A huge dump of snow at Marmot Basin kicked off this year’s Jasper in January and staff are continuously monitoring conditions as well as keeping up with COVID protocols.
Lasting until Jan. 31, Jasper in January includes virtual and private events at the ski resort along with deals on lift tickets.
Although COVID-19 has altered the format of the festival and the overall operations of Marmot Basin, staff say the recent snowfall has proven to be a significant boon.
“The recent snowfall has been fantastic - we've had 29 centimetres in the last two days - and conditions are absolutely superb,” said Alyssa Golbeck, active content producer, said in an email on Jan. 14. “I can personally attest to the fact that there is still tons of powder and there is some really great skiing up here right now.”
Although Saturdays and weekends aren’t as busy as last year, there is a steady flow of skiers from Monday to Friday. With that pace, staff are managing COVID protocols with the visitors.
“Business has been good,” said Brian Rode, vice president. “We are now seeing quite a few people who haven’t been to Marmot for a number of years or who haven’t skied for a number of years. Right now, we’ve had more skiers visit this year than last year.”
He attributed these numbers to Albertans staying closer to home and the warmer weather.
Chalets run at 15 per cent capacity, and Rode said people have been patient and complying with health restrictions.
“Outside, people wear masks and naturally spread out when they’re skiing,” he said.
Upon arriving to work, staff must sign in and declare they have not come to work with symptoms.
“All of our supervisors are talking with and monitoring the staff. Our staff body is healthy,” Rode said, noting staff have a personal responsibility to monitor their health.
Golbeck said the avalanche team has been hard at work the past few days, and staff were able to open much of the upper mountain on Jan. 14.
Rode said Marmot Basin’s safety team monitors conditions regularly “to ensure all of the runs are safe to ski, without any risk of avalanches occurring.”
“To do that, they’ve got patrols in place,” he said.
The team makes sure the main runs are ready to use first thing in the morning, then the higher runs are tackled later. Factors to monitor include the amount of snowfall, wind, temperature and moisture content.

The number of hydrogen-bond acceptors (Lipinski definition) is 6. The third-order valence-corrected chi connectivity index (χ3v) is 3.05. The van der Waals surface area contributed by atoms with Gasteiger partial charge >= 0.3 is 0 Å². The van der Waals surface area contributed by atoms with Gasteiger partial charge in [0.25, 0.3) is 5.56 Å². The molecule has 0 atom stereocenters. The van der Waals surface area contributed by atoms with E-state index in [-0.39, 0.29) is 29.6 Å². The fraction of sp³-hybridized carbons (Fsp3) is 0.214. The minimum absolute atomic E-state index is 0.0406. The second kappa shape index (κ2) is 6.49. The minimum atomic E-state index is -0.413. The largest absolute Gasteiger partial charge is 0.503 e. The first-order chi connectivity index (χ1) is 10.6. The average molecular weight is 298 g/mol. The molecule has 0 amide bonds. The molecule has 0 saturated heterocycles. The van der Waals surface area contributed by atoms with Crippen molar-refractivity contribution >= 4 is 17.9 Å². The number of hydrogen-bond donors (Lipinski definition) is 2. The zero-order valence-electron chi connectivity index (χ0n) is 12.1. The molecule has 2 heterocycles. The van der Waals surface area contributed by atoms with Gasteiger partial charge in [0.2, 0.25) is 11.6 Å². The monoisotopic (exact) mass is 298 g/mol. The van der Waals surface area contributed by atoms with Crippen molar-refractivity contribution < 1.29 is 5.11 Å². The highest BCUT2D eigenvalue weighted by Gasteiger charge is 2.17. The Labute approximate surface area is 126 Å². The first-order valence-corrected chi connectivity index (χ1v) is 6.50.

“All of these affect the type of snowpack we have,” Rode said, adding any runs with an avalanche risk are kept closed until the ski patrol team checks the conditions.
They do ski cutting, or “traversing the slope” as Rode called it.
“Without fail, they do it in such a way so you can traverse from point to another,” he said. “They ski across the slope. That knocks the air out of it. They start at the top at a safe point - a rock outcrop (for example) - and ski across to the other side. That will give them a good sense of what that slope is like.”
That measure sometimes releases the snow without having to use explosive charges.
For slopes higher in the alpine region, explosive charges are thrown in and detonated, which knocks the risky snow down.
“All slope angles are charted on every single run - 91 of them - some long and (some) short,” Rode said. “Below the treeline, the runs are risk-free of avalanches. The slopes above the treeline, where there’s a risk of avalanches, if the slope doesn’t avalanche, they’ll continue to monitor it, looking for trigger points.”
Slopes are only opened once staff determine them as safe.
While the scenery may be beautiful, Rode noted boundaries are in place for a reason.
“If people stick to runs that are open and don’t go into areas that are closed, they’re safe,” Rode said.
With avalanche control, there are temporary closures, but there are other areas around the mountain, outside the ski area boundaries, that are permanently closed.
“We don’t patrol those areas,” Rode said. “Some areas are closed because they’re caribou closures. It’s illegal to be in that area.”
Rode warned the public not to duck under any ropes or enter these closed areas.
“Not only are you putting yourself in danger and the ski patrol team in danger, you’ve established a trail that other people may follow,” he added.
Rode said people went outside the boundaries twice this year so far.
“We sent a ski patrol in,” he said. “They knew where (they) were going, and that they’d have difficulty going through a particular area.”
Wearing snowshoes themselves, the team brought in a pair of snowshoes for the wanderer to wear out.
“Often, a person will report to ski patrol that one of their buddies ducked under,” he said. “That’s typically what happens. Invariably, we can determine where they’ve gone.”
Rode recalled there have been incidents where it’s dark before people get back to safety, such as one incident a few years ago where a male didn’t get out until the following day.
Marmot Basin is also posting a series of videos about avalanche safety at the hill this week, which can be viewed on its Facebook page.
Joanne McQuarrie, Local Journalism Initiative Reporter, Jasper Fitzhugh